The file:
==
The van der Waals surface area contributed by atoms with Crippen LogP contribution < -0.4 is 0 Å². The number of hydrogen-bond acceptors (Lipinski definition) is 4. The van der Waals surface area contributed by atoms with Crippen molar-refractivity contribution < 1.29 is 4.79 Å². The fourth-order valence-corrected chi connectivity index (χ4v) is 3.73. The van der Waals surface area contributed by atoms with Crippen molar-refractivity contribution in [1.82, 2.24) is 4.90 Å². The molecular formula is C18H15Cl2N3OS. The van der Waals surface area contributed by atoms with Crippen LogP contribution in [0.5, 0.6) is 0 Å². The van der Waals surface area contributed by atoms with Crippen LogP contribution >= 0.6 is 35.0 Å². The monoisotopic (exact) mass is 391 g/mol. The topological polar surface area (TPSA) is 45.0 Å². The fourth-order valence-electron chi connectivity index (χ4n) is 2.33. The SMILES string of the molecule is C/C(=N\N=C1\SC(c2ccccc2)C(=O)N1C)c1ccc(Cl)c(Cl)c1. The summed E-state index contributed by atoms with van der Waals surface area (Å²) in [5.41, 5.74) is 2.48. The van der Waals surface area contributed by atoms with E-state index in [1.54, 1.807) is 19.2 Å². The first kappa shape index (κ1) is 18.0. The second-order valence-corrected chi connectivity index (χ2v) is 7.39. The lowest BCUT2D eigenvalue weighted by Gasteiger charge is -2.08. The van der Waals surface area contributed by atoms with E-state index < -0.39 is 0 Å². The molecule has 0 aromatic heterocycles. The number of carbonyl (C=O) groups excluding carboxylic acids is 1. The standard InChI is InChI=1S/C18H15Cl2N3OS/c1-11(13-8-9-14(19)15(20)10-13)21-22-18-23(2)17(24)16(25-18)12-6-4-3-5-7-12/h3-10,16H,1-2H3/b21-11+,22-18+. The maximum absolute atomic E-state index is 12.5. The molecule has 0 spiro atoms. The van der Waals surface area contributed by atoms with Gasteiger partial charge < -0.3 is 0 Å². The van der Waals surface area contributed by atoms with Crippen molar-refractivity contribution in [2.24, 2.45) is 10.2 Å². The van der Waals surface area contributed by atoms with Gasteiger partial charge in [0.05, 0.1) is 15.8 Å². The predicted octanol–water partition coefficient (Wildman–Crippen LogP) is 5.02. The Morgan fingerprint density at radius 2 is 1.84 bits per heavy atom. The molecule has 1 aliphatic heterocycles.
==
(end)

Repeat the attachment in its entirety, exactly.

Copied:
The van der Waals surface area contributed by atoms with Crippen LogP contribution < -0.4 is 0 Å². The number of hydrogen-bond acceptors (Lipinski definition) is 4. The van der Waals surface area contributed by atoms with Crippen molar-refractivity contribution < 1.29 is 4.79 Å². The fourth-order valence-corrected chi connectivity index (χ4v) is 3.73. The van der Waals surface area contributed by atoms with Crippen molar-refractivity contribution in [1.82, 2.24) is 4.90 Å². The molecular formula is C18H15Cl2N3OS. The van der Waals surface area contributed by atoms with Crippen LogP contribution in [0.5, 0.6) is 0 Å². The van der Waals surface area contributed by atoms with Crippen LogP contribution >= 0.6 is 35.0 Å². The monoisotopic (exact) mass is 391 g/mol. The topological polar surface area (TPSA) is 45.0 Å². The fourth-order valence-electron chi connectivity index (χ4n) is 2.33. The SMILES string of the molecule is C/C(=N\N=C1\SC(c2ccccc2)C(=O)N1C)c1ccc(Cl)c(Cl)c1. The summed E-state index contributed by atoms with van der Waals surface area (Å²) in [5.41, 5.74) is 2.48. The van der Waals surface area contributed by atoms with E-state index in [1.54, 1.807) is 19.2 Å². The first kappa shape index (κ1) is 18.0. The second-order valence-corrected chi connectivity index (χ2v) is 7.39. The lowest BCUT2D eigenvalue weighted by Gasteiger charge is -2.08. The van der Waals surface area contributed by atoms with E-state index < -0.39 is 0 Å². The molecule has 0 aromatic heterocycles. The number of carbonyl (C=O) groups excluding carboxylic acids is 1. The standard InChI is InChI=1S/C18H15Cl2N3OS/c1-11(13-8-9-14(19)15(20)10-13)21-22-18-23(2)17(24)16(25-18)12-6-4-3-5-7-12/h3-10,16H,1-2H3/b21-11+,22-18+. The maximum absolute atomic E-state index is 12.5. The molecule has 0 spiro atoms. The van der Waals surface area contributed by atoms with Gasteiger partial charge < -0.3 is 0 Å². The van der Waals surface area contributed by atoms with Crippen molar-refractivity contribution in [2.24, 2.45) is 10.2 Å². The van der Waals surface area contributed by atoms with Gasteiger partial charge in [0.05, 0.1) is 15.8 Å². The predicted octanol–water partition coefficient (Wildman–Crippen LogP) is 5.02. The Morgan fingerprint density at radius 2 is 1.84 bits per heavy atom. The molecule has 1 aliphatic heterocycles.